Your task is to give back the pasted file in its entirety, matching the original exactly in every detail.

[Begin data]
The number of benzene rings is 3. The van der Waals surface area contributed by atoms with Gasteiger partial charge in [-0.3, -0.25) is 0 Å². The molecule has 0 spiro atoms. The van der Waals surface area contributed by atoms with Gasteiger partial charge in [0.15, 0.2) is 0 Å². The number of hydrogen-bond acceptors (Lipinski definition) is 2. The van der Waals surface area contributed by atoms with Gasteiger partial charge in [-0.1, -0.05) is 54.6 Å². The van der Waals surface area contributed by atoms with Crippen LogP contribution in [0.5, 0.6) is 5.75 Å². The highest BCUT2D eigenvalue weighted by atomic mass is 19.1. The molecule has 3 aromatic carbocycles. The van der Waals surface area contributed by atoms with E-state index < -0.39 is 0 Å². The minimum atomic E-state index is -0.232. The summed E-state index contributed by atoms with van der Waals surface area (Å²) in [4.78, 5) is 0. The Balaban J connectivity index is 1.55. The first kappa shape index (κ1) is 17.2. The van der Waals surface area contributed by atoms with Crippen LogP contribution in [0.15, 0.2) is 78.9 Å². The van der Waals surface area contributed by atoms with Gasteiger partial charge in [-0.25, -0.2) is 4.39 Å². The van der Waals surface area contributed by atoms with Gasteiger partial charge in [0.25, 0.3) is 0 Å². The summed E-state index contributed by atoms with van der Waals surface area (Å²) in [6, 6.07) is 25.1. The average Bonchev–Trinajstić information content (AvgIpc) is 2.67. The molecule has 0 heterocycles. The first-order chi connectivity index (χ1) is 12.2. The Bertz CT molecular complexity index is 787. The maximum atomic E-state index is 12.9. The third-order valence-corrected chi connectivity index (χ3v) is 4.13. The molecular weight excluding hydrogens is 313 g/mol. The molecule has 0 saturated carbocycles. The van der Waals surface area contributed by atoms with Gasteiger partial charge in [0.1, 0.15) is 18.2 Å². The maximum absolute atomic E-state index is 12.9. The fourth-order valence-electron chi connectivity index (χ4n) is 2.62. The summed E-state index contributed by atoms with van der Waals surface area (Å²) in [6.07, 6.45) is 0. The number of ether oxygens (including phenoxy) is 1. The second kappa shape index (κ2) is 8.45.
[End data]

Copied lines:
The number of benzene rings is 3. The van der Waals surface area contributed by atoms with Gasteiger partial charge in [-0.3, -0.25) is 0 Å². The molecule has 0 spiro atoms. The van der Waals surface area contributed by atoms with Gasteiger partial charge in [0.15, 0.2) is 0 Å². The number of hydrogen-bond acceptors (Lipinski definition) is 2. The van der Waals surface area contributed by atoms with Gasteiger partial charge in [-0.1, -0.05) is 54.6 Å². The van der Waals surface area contributed by atoms with Crippen LogP contribution in [0.5, 0.6) is 5.75 Å². The highest BCUT2D eigenvalue weighted by atomic mass is 19.1. The molecule has 3 aromatic carbocycles. The van der Waals surface area contributed by atoms with E-state index < -0.39 is 0 Å². The minimum atomic E-state index is -0.232. The summed E-state index contributed by atoms with van der Waals surface area (Å²) in [4.78, 5) is 0. The Balaban J connectivity index is 1.55. The first kappa shape index (κ1) is 17.2. The van der Waals surface area contributed by atoms with Crippen LogP contribution in [0.15, 0.2) is 78.9 Å². The van der Waals surface area contributed by atoms with Gasteiger partial charge in [-0.25, -0.2) is 4.39 Å². The van der Waals surface area contributed by atoms with Gasteiger partial charge in [0.25, 0.3) is 0 Å². The summed E-state index contributed by atoms with van der Waals surface area (Å²) in [6, 6.07) is 25.1. The average Bonchev–Trinajstić information content (AvgIpc) is 2.67. The molecule has 0 heterocycles. The first-order chi connectivity index (χ1) is 12.2. The Bertz CT molecular complexity index is 787. The maximum atomic E-state index is 12.9. The third-order valence-corrected chi connectivity index (χ3v) is 4.13. The molecular weight excluding hydrogens is 313 g/mol. The molecule has 0 saturated carbocycles. The van der Waals surface area contributed by atoms with Gasteiger partial charge in [0.1, 0.15) is 18.2 Å². The maximum absolute atomic E-state index is 12.9. The fourth-order valence-electron chi connectivity index (χ4n) is 2.62. The summed E-state index contributed by atoms with van der Waals surface area (Å²) in [6.07, 6.45) is 0. The number of ether oxygens (including phenoxy) is 1. The second kappa shape index (κ2) is 8.45.